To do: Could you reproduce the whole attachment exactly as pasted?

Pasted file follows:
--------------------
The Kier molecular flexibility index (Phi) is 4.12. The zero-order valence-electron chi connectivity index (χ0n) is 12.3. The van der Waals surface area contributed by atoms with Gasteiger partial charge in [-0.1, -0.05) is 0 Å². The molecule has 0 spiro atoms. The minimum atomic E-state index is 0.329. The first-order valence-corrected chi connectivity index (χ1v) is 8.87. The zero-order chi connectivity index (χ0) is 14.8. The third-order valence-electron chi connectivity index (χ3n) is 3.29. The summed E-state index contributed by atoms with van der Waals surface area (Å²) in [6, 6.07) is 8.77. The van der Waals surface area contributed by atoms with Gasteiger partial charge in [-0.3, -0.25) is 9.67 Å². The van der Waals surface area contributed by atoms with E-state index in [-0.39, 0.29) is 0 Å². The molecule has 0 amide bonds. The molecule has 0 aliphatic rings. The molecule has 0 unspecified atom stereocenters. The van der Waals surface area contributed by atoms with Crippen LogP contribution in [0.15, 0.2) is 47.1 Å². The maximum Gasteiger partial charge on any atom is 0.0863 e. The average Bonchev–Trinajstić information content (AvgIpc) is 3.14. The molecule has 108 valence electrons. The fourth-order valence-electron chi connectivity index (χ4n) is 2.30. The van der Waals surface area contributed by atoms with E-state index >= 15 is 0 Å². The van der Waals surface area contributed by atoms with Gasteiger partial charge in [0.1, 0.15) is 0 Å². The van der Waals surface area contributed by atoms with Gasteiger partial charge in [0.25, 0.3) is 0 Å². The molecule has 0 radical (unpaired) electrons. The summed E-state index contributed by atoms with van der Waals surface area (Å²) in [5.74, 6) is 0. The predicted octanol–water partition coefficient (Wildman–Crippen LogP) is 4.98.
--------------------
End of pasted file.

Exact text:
The Kier molecular flexibility index (Phi) is 4.12. The zero-order valence-electron chi connectivity index (χ0n) is 12.3. The van der Waals surface area contributed by atoms with Gasteiger partial charge in [-0.1, -0.05) is 0 Å². The molecule has 0 spiro atoms. The minimum atomic E-state index is 0.329. The first-order valence-corrected chi connectivity index (χ1v) is 8.87. The zero-order chi connectivity index (χ0) is 14.8. The third-order valence-electron chi connectivity index (χ3n) is 3.29. The summed E-state index contributed by atoms with van der Waals surface area (Å²) in [6, 6.07) is 8.77. The van der Waals surface area contributed by atoms with Gasteiger partial charge in [-0.3, -0.25) is 9.67 Å². The van der Waals surface area contributed by atoms with E-state index in [-0.39, 0.29) is 0 Å². The molecule has 0 amide bonds. The molecule has 0 aliphatic rings. The molecule has 0 unspecified atom stereocenters. The van der Waals surface area contributed by atoms with Crippen LogP contribution in [0.15, 0.2) is 47.1 Å². The maximum Gasteiger partial charge on any atom is 0.0863 e. The average Bonchev–Trinajstić information content (AvgIpc) is 3.14. The molecule has 108 valence electrons. The fourth-order valence-electron chi connectivity index (χ4n) is 2.30. The van der Waals surface area contributed by atoms with E-state index >= 15 is 0 Å². The van der Waals surface area contributed by atoms with Gasteiger partial charge in [0.1, 0.15) is 0 Å². The van der Waals surface area contributed by atoms with Gasteiger partial charge in [0.25, 0.3) is 0 Å². The molecule has 0 radical (unpaired) electrons. The summed E-state index contributed by atoms with van der Waals surface area (Å²) in [5.74, 6) is 0. The predicted octanol–water partition coefficient (Wildman–Crippen LogP) is 4.98.